What are Vaccines?

Vaccines are medical products that contain an active component (the antigen) that helps your body develop immunity to harmful germs that cause serious infections (vaccine-preventable diseases). Therefore, vaccines are tools for the prevention of infectious diseases, not treatment.

The Ministry of Health and Wellness is committed to safeguarding the health of all Jamaicans with a variety of vaccines available for both adults and children.


888-ONE-LOVE (663-5683)


What is a vaccine preventable disease?

Vaccine-preventable diseases (VPDs) are conditions caused by germs such as bacteria and viruses that can be prevented thanks to safe and effective vaccines. VPDs can cause long-term illness, hospitalisation, disability, and even death. Some examples of VPDs are poliomyelitis (polio), whooping cough (pertussis), rubella, measles, tuberculosis, tetanus (lock jaw) and pneumococcal diseases.

How do vaccines work?

Vaccines work with your body’s natural defense to build protection. When vaccinated, your immune system is able to:

  • Recognize the invading germ ( e.g. virus or bacteria).
  • Produce antibodies that fight and destroy the germ before you become unwell.
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Childhood Vaccines

Adult Vaccines


Facts to Remember

Your child isn’t fully vaccinated against a disease until after they get all recommended doses. The scheduled vaccines recommended are carefully timed to provide protection to children when they are most vulnerable to diseases, and when the vaccines will produce the strongest response from the child’s immune system. It is therefore very important to follow the national schedule, keep vaccination appointments and get vaccinated on time.


The law – Jamaica’s Immunization Regulations of 1986 (amended 2013) – requires that all children under age 7 years of age must be adequately vaccinated before registration for school, including day cares, nurseries and basic schools.

Getting your child vaccinated before they come in contact with certain diseases at school, on the playground, and elsewhere in the community or when they visit new places makes sense.

Vaccine-preventable diseases (VPDs) can spread very rapidly through the school community and have devastating effects on our population if most, if not all children, are not adequately immunized.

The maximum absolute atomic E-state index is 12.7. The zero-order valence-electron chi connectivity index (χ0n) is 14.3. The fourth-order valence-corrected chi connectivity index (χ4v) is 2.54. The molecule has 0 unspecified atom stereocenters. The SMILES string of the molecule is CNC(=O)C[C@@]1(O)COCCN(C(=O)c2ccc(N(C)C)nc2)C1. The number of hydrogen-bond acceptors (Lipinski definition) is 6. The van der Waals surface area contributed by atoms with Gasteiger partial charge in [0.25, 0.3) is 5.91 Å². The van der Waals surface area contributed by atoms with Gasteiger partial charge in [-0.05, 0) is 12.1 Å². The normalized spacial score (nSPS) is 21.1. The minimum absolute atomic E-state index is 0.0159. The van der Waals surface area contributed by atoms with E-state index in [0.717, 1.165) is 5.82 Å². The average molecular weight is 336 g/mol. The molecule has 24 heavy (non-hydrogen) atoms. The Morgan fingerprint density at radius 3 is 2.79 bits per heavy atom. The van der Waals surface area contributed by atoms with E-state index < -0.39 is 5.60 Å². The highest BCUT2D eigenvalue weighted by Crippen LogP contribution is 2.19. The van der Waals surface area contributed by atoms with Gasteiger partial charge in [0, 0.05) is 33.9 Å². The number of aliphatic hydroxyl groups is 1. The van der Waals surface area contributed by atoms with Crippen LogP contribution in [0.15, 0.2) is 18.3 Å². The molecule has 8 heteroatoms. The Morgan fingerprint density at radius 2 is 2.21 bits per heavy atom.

At least 95% of children (or 19 out of 20) must be adequately vaccinated to prevent or interrupt the rapid spread of VPDs if there are cases present in the population. The remaining 5% of children account for those who are not eligible to get vaccinated for medical reasons (e.g. immunocompromised, known severe vaccine reactions).

  • Saves lives and prevents severe illness, disability and death caused by harmful germs
  • Reduces health costs for your family by preventing childhood illnesses with doctor’s visits and hospitalization
  • Reduces costs to Jamaica by preventing outbreaks that are expensive to control
  • Reduces frequent illnesses and associated loss of days from school and work. For example, a child who contracts measles may have to stay home for up to three weeks, meaning time out of school and requiring a parent to miss work.

Ultimately, parents and caregivers must decide on whether or not to get their children vaccinated. Visit your health provider to determine if your child is adequately vaccinated based on Jamaica’s immunization schedule.

Importantly, school operators and health workers are responsible along with the parents and caregivers to ensure that every child’s immunization card or Child Health & Development Passport is up-to-date with the required vaccines.

Take the child health & development passport or immunization card to your child or ward’s doctor or nearest health centre to check if he/she is adequately vaccinated.

Immunization is a key to good health.

Contact the Vaccination Call Centre:

888-ONE-LOVE (888-663-5683)